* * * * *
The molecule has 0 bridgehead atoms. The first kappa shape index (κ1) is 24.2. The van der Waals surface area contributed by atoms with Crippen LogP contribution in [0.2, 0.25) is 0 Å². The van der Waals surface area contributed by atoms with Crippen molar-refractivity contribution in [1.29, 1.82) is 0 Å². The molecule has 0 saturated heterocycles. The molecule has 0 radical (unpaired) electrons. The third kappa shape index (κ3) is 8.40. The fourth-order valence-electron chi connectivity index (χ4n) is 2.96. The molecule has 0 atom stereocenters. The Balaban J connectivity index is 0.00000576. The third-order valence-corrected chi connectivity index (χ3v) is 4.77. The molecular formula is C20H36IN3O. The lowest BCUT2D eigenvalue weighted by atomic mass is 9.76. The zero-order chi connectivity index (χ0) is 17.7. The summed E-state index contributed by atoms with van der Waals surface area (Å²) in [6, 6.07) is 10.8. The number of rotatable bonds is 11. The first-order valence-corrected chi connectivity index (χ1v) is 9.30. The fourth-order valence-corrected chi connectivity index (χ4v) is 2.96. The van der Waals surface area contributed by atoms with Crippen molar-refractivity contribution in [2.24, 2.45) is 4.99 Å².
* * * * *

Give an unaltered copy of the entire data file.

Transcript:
The molecule has 0 bridgehead atoms. The first kappa shape index (κ1) is 24.2. The van der Waals surface area contributed by atoms with Crippen LogP contribution in [0.2, 0.25) is 0 Å². The van der Waals surface area contributed by atoms with Crippen molar-refractivity contribution in [1.29, 1.82) is 0 Å². The molecule has 0 saturated heterocycles. The molecule has 0 radical (unpaired) electrons. The third kappa shape index (κ3) is 8.40. The fourth-order valence-electron chi connectivity index (χ4n) is 2.96. The molecule has 0 atom stereocenters. The Balaban J connectivity index is 0.00000576. The third-order valence-corrected chi connectivity index (χ3v) is 4.77. The molecular formula is C20H36IN3O. The lowest BCUT2D eigenvalue weighted by atomic mass is 9.76. The zero-order chi connectivity index (χ0) is 17.7. The summed E-state index contributed by atoms with van der Waals surface area (Å²) in [6, 6.07) is 10.8. The number of rotatable bonds is 11. The first-order valence-corrected chi connectivity index (χ1v) is 9.30. The fourth-order valence-corrected chi connectivity index (χ4v) is 2.96. The van der Waals surface area contributed by atoms with Crippen molar-refractivity contribution in [2.24, 2.45) is 4.99 Å².